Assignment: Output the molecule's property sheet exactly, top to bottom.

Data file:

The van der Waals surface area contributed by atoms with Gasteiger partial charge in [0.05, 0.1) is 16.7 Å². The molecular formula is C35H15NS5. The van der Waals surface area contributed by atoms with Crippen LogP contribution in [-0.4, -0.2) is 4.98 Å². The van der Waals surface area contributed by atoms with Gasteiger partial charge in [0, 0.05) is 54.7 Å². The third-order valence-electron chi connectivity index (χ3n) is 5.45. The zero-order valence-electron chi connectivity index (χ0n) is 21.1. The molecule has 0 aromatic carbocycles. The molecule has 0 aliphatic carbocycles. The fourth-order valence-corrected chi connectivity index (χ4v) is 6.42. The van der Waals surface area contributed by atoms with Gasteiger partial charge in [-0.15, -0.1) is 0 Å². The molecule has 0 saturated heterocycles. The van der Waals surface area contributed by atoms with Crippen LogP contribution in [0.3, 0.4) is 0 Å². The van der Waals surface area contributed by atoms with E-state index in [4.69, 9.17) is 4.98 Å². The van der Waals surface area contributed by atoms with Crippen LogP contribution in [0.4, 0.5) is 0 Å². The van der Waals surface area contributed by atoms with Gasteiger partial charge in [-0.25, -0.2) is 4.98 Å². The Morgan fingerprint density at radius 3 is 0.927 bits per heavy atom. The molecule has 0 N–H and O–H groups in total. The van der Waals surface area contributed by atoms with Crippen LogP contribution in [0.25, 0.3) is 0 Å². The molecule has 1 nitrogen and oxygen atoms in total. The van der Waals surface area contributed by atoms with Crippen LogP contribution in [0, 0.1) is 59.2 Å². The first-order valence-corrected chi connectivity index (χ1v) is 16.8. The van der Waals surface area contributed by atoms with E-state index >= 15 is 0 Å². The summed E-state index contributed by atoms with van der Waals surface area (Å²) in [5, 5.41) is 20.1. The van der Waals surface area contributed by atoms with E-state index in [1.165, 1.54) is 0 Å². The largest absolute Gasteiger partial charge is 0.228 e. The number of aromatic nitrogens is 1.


The van der Waals surface area contributed by atoms with Gasteiger partial charge in [0.05, 0.1) is 16.7 Å². The molecular formula is C35H15NS5. The van der Waals surface area contributed by atoms with Crippen LogP contribution in [-0.4, -0.2) is 4.98 Å². The van der Waals surface area contributed by atoms with Gasteiger partial charge in [0, 0.05) is 54.7 Å². The third-order valence-electron chi connectivity index (χ3n) is 5.45. The zero-order valence-electron chi connectivity index (χ0n) is 21.1. The molecule has 0 aromatic carbocycles. The molecule has 0 aliphatic carbocycles. The fourth-order valence-corrected chi connectivity index (χ4v) is 6.42. The van der Waals surface area contributed by atoms with Gasteiger partial charge in [-0.15, -0.1) is 0 Å². The molecule has 0 saturated heterocycles. The van der Waals surface area contributed by atoms with Crippen LogP contribution in [0.3, 0.4) is 0 Å². The van der Waals surface area contributed by atoms with E-state index in [4.69, 9.17) is 4.98 Å². The van der Waals surface area contributed by atoms with Crippen LogP contribution in [0.4, 0.5) is 0 Å². The van der Waals surface area contributed by atoms with Gasteiger partial charge in [-0.25, -0.2) is 4.98 Å². The Morgan fingerprint density at radius 3 is 0.927 bits per heavy atom. The molecule has 0 N–H and O–H groups in total. The van der Waals surface area contributed by atoms with Crippen LogP contribution in [0.25, 0.3) is 0 Å². The molecule has 1 nitrogen and oxygen atoms in total. The van der Waals surface area contributed by atoms with Crippen LogP contribution in [0, 0.1) is 59.2 Å². The first-order valence-corrected chi connectivity index (χ1v) is 16.8. The van der Waals surface area contributed by atoms with E-state index >= 15 is 0 Å². The summed E-state index contributed by atoms with van der Waals surface area (Å²) in [5, 5.41) is 20.1. The van der Waals surface area contributed by atoms with E-state index in [1.165, 1.54) is 0 Å². The largest absolute Gasteiger partial charge is 0.228 e. The number of aromatic nitrogens is 1.